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We partnered with Alaska Seafood for tips on how to grill fish like halibut and salmon all year round.
There are two schools of thought regarding how to grill fish consistently well: Either pick the right gadget or pick the right fish.
Or you can pick a fish that’s built like a steak.
I’m talking firm-fleshed, flavorful, meaty ones like halibut and salmon that can handle heat, the smoke, and a flip or two. To prep a grill for hardy fish, start by cranking it as high as it will go. You want the grates very, very hot, so cover the grill as it heats up. Once the grill is hot, use a steel brush with a long handle and some elbow grease to completely clean the grates. Cover again for 2 to 3 more minutes to bring the grates back to that piping hot level. (If using a grill pan on the stove, follow the same process; just make sure the exhaust fan is on high and a window is open.)
Each fish steak you are planning to cook should weight about six ounces, be at least a solid inch thick, and kept very cold. Remove the steaks from the refrigerator just before you are ready to grill and pat them dry.
Dampen a wad of paper towels with canola or grapeseed oil liberally. Grab the oiled towels with a pair of tongs, and rub them along the grates of the grill. Reduce the heat to medium high and place the fish on the grill, skin-side up (there may be no skin on your fish steaks, but I am referring to the side that used to have the skin on).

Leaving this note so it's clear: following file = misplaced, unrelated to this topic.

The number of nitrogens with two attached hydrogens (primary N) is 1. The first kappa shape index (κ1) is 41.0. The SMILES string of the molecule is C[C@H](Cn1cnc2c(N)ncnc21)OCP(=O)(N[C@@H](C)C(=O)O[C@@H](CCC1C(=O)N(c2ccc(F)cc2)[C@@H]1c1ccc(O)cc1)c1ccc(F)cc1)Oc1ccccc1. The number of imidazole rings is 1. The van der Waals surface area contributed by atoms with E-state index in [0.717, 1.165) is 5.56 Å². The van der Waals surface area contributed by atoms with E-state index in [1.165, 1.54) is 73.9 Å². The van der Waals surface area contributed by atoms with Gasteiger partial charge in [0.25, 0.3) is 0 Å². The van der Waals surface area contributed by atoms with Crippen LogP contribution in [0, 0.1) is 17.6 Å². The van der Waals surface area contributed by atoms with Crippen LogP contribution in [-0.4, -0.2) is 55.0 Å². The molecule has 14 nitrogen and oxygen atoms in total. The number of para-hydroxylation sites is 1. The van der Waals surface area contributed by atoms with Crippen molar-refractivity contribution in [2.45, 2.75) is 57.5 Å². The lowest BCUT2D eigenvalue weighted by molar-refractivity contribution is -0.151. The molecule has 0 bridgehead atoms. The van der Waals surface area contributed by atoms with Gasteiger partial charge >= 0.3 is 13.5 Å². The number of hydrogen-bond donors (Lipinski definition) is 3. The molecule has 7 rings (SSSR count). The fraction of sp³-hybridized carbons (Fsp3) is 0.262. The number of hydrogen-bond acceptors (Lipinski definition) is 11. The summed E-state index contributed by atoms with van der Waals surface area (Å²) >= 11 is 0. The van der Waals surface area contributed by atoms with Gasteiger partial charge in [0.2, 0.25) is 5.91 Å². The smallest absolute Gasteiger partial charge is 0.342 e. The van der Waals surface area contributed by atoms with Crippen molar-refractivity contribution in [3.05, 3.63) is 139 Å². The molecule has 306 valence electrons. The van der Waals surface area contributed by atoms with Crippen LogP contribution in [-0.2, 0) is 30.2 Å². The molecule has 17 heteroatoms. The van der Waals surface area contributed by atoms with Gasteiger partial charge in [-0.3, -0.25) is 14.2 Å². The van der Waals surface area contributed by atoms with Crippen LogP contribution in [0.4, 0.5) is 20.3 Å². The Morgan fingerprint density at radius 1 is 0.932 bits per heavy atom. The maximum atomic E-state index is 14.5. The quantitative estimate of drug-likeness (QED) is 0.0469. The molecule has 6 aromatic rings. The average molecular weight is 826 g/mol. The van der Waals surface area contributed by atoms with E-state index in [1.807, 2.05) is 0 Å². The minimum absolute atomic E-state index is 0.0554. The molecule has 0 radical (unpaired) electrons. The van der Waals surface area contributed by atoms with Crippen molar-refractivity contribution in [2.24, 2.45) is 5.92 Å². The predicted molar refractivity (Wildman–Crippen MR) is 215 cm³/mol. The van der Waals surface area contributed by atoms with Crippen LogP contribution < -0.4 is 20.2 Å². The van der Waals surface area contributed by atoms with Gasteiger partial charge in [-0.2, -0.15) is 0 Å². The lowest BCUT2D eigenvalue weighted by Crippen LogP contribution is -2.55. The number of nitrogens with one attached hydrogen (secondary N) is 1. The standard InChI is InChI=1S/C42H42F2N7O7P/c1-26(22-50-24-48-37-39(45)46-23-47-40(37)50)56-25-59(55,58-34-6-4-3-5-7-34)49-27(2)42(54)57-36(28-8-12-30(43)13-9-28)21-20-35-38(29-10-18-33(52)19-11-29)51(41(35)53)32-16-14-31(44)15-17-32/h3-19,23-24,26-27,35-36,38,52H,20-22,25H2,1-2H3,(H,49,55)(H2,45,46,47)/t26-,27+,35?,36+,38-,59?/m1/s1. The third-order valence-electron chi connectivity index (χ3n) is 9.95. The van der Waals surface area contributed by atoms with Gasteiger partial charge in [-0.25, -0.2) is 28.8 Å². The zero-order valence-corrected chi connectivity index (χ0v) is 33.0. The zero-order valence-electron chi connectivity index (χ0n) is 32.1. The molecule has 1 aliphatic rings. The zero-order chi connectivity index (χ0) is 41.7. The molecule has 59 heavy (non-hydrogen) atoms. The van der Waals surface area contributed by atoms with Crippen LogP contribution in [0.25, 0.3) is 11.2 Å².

After about 2 minutes, the lower half of the fish steak closest to the heat will start to turn opaque. That’s when you know it’s time to flip. Use a spatula (one that is wide and has a tapered edge) to gently loosen the underside of the fish steak from the grill and flip quickly. Cook for another 2 to 4 minutes, depending on the thickness of the fish. To test if the steak is done, gently use a spatula to pry open the middle contours of the fish. If they are opaque, you’re good to go.
To serve, pair your grilled fish with one of the following simple sauces:
I have my biases, of course.
- Loosen Em-i-lis’s Mint-Pistachio Pesto with just a bit more olive oil than the recipe calls for, and it will make a piece of grilled halibut seem Mediterranean even though it doesn’t swim there.
- The ingredients in hardlikearmor’s Green Harissa make a versatile topping.
- Genius Recipes Torrisi’s Spicy Sauce stands up to a fish with strong flavor.
- And the roasted red peppers in Jean Anderson's Sweet Red Pepper Paste (Massa de Pimentão) by Genius Recipes complements the inherent sweetness of grilled salmon.
Now pass the sauce.
First and third photos by Alpha Smoot, second by thirschfeld, and fourth by James Ransom
Alaska Seafood can be prepared using a range of techniques from smoking and grilling to roasting, sautéing, baking, or poaching. Try using this selection of recipes—and head here for additional ideas and cooking tips.